By Talia Heisey
FRAMINGHAM – It took giving up one lunch break for 32 individuals to become better educated about LGBTQ+ identities.
Out Metrowest in Framingham has been hosting free 45-minute training sessions throughout the pandemic, with this one led by Out Metrowest’s director of outreach and communications Whitney Bazaar.
“The bulk of what we do is doing youth programs ….We consider these sessions to be part of our mission to be fulfilling our mission, because we’re working with places to interact with youth,” said Out MetroWest Director Julie Retallic.
The recent training session audience was made up of “a range” of parents, educators, donors, and more.
“It’s a mix. The underlying thing in common is that everyone comes to it just wanting to learn more and think about how they can take that information back to the communities they’re part ,” said said Out MetroWest’s director.
“Young people are really leading the shift in language and kind of owning different identities … Parents can come and ask us about that instead of having to, you know, ask their youth..or like, burden their own child to educate them constantly,” said Retallic.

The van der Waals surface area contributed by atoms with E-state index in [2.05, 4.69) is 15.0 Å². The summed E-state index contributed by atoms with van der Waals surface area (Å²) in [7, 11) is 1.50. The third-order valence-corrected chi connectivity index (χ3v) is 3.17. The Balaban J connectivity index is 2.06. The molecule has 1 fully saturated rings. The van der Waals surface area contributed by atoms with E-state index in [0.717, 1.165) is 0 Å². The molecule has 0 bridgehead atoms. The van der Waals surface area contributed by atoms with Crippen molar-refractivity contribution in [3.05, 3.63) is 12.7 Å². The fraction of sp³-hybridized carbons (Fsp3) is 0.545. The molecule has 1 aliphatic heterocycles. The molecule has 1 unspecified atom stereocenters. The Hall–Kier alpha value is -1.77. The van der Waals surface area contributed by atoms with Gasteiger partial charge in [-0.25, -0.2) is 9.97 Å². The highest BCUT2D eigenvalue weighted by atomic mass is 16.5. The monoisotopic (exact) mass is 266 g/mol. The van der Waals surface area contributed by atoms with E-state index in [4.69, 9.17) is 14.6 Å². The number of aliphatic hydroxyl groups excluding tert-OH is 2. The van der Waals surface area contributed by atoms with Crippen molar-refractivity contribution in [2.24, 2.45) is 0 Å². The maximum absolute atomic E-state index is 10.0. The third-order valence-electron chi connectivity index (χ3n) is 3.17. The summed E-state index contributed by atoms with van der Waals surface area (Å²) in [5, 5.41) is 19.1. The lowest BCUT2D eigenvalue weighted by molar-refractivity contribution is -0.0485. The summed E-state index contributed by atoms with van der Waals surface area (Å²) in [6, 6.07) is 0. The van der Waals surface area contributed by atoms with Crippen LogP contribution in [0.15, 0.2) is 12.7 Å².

For a long time people’s understanding of LGBTQ+ communities came from a representation in pop culture which can present its own challenges, said Retallic.
“I think pop culture has been helpful.. you have Elliott Page and Jojo Siwa, you know, coming out, and those are faces and people that are in our homes so that’s it’s helpful. But, I think we definitely see trends where the images that show up in sitcoms or whatever, or, or, you know, are often a stereotype,” Retallic added.